The note James Zager received from his condo association was to the point: you can’t have a dance party at 10 o’clock. Apparently, some of his neighbors took umbrage at the music and dancing coming from his condo two mornings a week. A dance party? During a pandemic?
But Zager, a professor of theatre arts
, wasn't hosting raves in his condominium, he was actually trying to teach his theatre dance class. Online.
When Carroll announced in March that the remainder of the spring semester would be taught online, Zager had mixed feelings. He teaches Intro to Theatre Arts, a big lecture class, and he could envision that being taught digitally, with recorded lectures, assigned readings and homework assignments all completed online. But his other class? Theatre Dance? Here is how the course is described in the course catalog: “Exploration of various dance styles within the context of dance performance. This course will include the analysis and practice of dance techniques from various periods of theatrical dance.”
Zager had been teaching the class in a dance studio on campus. It’s a semester of demonstration, rehearsal, observation and performance, all done in a large, open space surrounded by mirrors. It’s a choreography of gestures small and grand, of jumps, runs and drops.
Lectures, he could move online. But the dance class?
“When you are a studio together with mirrors, it’s one thing, but when you are in your basement or bedroom, it’s another thing altogether,” Zager said. In this class, the ten students learn and practice about various styles of dance through history. How could he properly demonstrate the choreography and observe their attempts to learn it?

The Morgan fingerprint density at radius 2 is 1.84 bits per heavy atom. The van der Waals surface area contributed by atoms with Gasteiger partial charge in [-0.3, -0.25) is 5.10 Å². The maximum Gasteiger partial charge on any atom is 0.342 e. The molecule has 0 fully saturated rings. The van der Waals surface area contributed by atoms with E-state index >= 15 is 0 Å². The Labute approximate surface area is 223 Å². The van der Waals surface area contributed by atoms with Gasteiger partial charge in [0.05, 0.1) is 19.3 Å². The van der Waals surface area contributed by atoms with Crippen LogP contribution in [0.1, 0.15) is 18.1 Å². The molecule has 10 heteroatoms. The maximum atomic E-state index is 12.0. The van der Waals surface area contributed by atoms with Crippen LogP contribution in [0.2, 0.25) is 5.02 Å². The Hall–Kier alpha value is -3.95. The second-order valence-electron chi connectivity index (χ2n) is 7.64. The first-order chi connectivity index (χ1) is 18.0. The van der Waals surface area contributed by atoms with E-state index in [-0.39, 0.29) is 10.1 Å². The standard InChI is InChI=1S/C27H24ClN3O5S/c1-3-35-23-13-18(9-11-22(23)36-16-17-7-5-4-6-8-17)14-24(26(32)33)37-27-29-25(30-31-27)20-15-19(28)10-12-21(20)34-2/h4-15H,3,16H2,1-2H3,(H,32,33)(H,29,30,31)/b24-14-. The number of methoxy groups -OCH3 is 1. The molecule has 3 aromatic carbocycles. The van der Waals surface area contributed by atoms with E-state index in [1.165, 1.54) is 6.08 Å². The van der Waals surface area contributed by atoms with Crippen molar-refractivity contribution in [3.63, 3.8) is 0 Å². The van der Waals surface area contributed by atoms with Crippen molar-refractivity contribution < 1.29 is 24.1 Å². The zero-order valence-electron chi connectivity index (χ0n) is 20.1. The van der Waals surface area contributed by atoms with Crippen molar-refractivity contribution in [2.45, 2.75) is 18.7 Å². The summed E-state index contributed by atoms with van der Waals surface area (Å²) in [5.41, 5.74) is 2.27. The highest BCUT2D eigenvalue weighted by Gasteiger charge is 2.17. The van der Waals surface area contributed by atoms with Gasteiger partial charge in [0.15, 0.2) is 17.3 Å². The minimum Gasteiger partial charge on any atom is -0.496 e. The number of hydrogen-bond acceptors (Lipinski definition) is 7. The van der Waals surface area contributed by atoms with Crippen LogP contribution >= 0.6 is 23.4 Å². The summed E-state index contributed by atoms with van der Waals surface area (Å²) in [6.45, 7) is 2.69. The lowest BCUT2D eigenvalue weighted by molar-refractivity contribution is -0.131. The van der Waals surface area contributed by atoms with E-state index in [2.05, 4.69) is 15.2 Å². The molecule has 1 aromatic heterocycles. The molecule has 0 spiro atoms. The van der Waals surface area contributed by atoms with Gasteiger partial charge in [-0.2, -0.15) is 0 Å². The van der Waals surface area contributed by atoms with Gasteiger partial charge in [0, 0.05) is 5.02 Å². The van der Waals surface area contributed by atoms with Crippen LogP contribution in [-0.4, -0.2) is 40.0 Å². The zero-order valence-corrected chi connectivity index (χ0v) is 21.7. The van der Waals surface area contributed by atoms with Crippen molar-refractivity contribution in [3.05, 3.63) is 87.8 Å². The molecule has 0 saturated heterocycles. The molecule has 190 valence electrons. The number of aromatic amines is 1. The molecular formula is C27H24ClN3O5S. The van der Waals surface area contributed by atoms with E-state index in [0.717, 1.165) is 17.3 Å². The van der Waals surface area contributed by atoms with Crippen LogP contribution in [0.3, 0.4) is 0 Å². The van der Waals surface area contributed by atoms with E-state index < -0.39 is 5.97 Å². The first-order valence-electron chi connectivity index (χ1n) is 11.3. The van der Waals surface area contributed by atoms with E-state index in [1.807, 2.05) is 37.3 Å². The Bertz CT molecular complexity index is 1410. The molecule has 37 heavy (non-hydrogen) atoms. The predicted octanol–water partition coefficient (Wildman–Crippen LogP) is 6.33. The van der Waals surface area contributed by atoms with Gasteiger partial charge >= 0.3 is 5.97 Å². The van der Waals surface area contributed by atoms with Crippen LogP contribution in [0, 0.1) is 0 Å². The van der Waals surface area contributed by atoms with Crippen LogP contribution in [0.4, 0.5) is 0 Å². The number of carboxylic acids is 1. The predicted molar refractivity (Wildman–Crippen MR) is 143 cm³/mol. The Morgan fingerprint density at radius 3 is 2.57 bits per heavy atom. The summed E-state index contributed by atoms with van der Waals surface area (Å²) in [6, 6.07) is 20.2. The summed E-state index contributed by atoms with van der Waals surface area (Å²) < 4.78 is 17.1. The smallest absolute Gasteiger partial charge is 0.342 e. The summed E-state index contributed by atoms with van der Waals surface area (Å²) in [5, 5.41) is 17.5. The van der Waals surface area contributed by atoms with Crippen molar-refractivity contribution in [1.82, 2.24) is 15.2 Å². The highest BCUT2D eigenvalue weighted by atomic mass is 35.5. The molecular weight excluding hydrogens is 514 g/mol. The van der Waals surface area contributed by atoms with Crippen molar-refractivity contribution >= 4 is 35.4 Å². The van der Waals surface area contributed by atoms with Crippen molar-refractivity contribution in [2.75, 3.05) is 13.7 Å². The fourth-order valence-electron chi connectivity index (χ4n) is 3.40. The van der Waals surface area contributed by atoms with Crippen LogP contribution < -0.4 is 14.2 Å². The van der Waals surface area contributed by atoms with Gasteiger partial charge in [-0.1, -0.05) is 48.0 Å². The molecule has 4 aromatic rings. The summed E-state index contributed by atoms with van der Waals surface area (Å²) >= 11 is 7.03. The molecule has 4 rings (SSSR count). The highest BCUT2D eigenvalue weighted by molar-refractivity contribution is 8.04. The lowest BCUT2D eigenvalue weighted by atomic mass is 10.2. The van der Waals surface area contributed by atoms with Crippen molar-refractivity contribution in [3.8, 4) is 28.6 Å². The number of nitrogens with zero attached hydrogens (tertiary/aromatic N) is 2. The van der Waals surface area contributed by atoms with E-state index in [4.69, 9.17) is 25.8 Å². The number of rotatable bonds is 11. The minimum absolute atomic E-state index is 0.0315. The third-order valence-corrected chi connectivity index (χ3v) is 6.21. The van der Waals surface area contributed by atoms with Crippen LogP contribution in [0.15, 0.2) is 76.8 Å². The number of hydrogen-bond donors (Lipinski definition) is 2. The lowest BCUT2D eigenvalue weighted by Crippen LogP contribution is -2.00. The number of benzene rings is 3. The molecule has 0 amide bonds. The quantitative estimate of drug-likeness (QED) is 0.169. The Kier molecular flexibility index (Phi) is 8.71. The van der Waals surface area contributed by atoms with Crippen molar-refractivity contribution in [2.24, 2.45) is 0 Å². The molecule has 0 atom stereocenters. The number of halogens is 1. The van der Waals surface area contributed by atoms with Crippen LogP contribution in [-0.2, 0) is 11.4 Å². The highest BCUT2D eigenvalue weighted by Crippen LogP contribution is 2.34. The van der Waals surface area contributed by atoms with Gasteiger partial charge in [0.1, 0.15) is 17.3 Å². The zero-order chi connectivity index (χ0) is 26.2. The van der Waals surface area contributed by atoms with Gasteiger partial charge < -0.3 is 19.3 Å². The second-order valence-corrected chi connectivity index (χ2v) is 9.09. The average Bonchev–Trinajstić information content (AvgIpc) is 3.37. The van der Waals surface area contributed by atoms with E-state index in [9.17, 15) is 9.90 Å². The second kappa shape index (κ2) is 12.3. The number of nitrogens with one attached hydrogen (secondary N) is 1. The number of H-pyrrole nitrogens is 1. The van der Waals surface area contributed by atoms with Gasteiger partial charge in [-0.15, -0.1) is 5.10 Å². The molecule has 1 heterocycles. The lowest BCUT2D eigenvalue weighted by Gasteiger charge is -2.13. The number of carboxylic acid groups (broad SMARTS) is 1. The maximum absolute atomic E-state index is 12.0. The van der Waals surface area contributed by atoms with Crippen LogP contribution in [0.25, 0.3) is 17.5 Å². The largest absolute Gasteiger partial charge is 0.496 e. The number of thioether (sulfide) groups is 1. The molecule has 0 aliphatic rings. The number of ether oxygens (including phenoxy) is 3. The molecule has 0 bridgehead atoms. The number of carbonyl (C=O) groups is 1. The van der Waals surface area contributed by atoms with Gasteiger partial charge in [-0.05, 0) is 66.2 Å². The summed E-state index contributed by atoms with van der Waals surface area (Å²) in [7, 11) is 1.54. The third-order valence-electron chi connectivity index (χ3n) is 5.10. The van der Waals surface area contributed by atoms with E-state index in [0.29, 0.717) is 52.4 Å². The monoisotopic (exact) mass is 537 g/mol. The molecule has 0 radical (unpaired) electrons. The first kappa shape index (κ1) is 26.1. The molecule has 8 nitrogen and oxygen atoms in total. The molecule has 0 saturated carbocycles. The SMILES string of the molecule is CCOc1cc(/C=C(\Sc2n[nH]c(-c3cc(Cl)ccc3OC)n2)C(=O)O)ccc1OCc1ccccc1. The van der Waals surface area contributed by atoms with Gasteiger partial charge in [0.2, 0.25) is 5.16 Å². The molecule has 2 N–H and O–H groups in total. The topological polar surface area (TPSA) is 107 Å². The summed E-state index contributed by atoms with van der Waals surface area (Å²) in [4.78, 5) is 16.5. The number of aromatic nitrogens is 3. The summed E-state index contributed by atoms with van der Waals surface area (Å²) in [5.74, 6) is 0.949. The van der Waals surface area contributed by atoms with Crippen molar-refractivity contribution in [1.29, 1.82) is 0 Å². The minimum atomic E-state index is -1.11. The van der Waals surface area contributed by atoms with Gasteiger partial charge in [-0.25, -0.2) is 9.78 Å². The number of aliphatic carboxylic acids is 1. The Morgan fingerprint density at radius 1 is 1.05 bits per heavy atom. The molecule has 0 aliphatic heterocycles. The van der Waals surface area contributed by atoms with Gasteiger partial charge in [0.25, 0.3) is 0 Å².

The answer came to him in a training session Carroll presented to faculty during the extended spring break. The seminars were created to help teachers move their classes online and determine best practices for delivering content to students. The lecture class could be taught asynchronously, with readings and assignments spread out over the course of the week. But the dance class would work best presented live to students at the regular class time, twice a week.
At ten o’clock on Tuesdays and Thursdays, Zager and his students gathered together virtually. The students see Zager; Zager sees all of the students. He demonstrates choreography, moving further from the camera to highlight larger moves, the moving closer to demonstrate smaller gestures.
It is not ideal. The confines of his condo limit the scope of the movements he can perform. And his students deal with similar issues—one tunes in from his parent’s basement and others have improvised studio spaces in bedrooms and dens.
Yet, being apart has in some ways brought the class even closer together. He has met his students’ boyfriends and girlfriends, parents and pets online. One student performed a duet with their dog.
“There is a real bonding that goes on,” Zager said. “Best practice is that you log in and turn your mic off. We did away with that. In each class as everyone is gathering, we have this personal conversation. Chat with me, chat with each other. And at the end of class, I make sure everyone can see each other and talk to one another.”
They are, after all, in this together.
As for Zager’s neighbors? “Once they knew what I was doing, that I was teaching a class, they were very sweet.”